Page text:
Antibiotics Found in Noses Can Defeat Superbugs and Drug Resistance
Microbes that live in our noses are able to kill MRSA, a superbug that has been resistant to various antibiotics. Researchers hope to use this discovery to develop new antibiotics.
Utilizing bacteria from within the human body to fight off antibiotic resistance is a new approach as most previous antibiotics have come from soil samples.
Initially, German researchers from the University of Tübingen found that the Staphylococcus aureus bacteria (some strains of which become the MRSA) is in about 30 per cent of the population, while the other 70 per cent did not have it. Further studies revealed that the reason for this lies in the Staphylococcus lugdunensis bacteria, which is able to fight off the other staph by creating its own antibiotic. This is the bacteria scientists are looking to harness to produce the new antibiotic they dubbed lugdunin.
So far the new antibiotic has been tested only on mice, defeating a number of bacteria which could cause diseases like meningitis, inflammation of the heart, as well as urinary tract and skin infections. Human trials are yet to be conducted.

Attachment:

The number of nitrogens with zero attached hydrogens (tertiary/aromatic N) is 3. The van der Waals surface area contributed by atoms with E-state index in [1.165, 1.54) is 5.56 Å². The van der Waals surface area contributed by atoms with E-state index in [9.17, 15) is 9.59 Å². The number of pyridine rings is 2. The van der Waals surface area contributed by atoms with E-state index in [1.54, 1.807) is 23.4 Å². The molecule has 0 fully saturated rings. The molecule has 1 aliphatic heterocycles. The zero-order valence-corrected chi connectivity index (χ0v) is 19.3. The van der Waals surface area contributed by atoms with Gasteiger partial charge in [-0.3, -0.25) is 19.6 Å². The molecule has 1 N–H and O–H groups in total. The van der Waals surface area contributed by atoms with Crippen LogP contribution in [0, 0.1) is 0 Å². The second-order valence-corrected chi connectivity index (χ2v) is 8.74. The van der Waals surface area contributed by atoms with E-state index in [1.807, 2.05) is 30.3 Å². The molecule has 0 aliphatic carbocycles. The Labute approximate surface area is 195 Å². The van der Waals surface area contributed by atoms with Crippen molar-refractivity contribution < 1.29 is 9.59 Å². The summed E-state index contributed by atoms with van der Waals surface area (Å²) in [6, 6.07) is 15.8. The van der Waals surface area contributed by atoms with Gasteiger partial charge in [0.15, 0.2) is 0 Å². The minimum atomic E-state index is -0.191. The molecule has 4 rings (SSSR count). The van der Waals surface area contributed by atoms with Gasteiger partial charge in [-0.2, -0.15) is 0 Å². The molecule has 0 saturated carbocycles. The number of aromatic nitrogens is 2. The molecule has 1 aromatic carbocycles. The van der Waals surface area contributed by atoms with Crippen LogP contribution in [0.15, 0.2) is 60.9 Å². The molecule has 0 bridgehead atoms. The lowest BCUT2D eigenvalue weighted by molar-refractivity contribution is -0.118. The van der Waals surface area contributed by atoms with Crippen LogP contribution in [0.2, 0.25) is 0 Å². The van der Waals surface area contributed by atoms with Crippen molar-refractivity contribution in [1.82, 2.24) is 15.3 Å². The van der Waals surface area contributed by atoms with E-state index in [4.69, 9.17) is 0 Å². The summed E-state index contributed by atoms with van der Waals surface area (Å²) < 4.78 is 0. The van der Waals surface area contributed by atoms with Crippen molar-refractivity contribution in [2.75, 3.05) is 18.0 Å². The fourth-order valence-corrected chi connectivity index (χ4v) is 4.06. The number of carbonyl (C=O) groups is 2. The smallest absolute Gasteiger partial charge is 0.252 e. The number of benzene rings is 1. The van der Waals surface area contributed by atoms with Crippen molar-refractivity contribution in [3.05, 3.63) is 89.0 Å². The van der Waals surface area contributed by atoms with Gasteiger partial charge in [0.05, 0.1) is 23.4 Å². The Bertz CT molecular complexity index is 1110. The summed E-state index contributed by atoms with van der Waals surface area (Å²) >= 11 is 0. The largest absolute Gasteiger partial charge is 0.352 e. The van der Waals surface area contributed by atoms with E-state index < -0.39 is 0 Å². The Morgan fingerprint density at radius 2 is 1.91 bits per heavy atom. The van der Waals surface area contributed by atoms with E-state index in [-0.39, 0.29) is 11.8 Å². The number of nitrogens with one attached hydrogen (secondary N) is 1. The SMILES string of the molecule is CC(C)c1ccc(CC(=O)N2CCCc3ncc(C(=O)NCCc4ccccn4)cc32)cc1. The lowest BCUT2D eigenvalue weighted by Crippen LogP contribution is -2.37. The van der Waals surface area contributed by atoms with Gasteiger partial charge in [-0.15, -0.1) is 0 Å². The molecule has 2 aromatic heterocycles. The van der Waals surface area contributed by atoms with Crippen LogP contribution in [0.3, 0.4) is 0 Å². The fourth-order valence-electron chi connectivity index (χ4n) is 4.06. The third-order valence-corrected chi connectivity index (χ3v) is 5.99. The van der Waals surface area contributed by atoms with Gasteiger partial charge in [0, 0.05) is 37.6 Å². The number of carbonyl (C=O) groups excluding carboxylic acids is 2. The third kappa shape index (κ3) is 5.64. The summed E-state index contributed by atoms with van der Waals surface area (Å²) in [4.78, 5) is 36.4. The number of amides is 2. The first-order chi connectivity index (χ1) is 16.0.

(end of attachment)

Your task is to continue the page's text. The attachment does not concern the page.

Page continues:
“It’s really the first human-associated bacterium where the whole species is able to produce such an antibiotic,” said Bernhard Krismer, one of the study’s co-authors.
Professor Andreas Peschel, another co-author of the paper, explained how the scientists hope to make lugdunin into an effective drug:
“By introducing the lugdunin genes into a completely innocuous bacterial species we hope to develop a new preventive concept of antibiotics that can eradicate pathogens.”
While the discovery is exciting, developing a mass-produced version of the antibiotic can take a long time. In the meantime, antibiotic resistance is a growing problem that has the potential to lead to worldwide epidemics.
The overuse of antibiotics (particularly in the livestock we consume) has created the situation where resistant bacteria are threatening to become superbugs and cause fatal outbreaks of diseases we consider to be under control, like gonorrhea, tuberculosis and E.coli. A major reason for the issue is the lack of research and development by pharmaceutical companies which focus more on chronic conditions, finding it more lucrative to create drugs that a patient would be taking for years.
According to the CDC, more than 2 million Americans get infected every year due to drug-resistant antibiotics, with nearly 23,000 people dying. The number of people dying across the world is more than 700,000, including 214,000 infants less than a month old. A UK government report estimated that a superbug could kill 300 million people by 2050. Suffice it to say, the potential for a disastrous epidemic is definitely there.
You can read the paper here, in the journal Nature.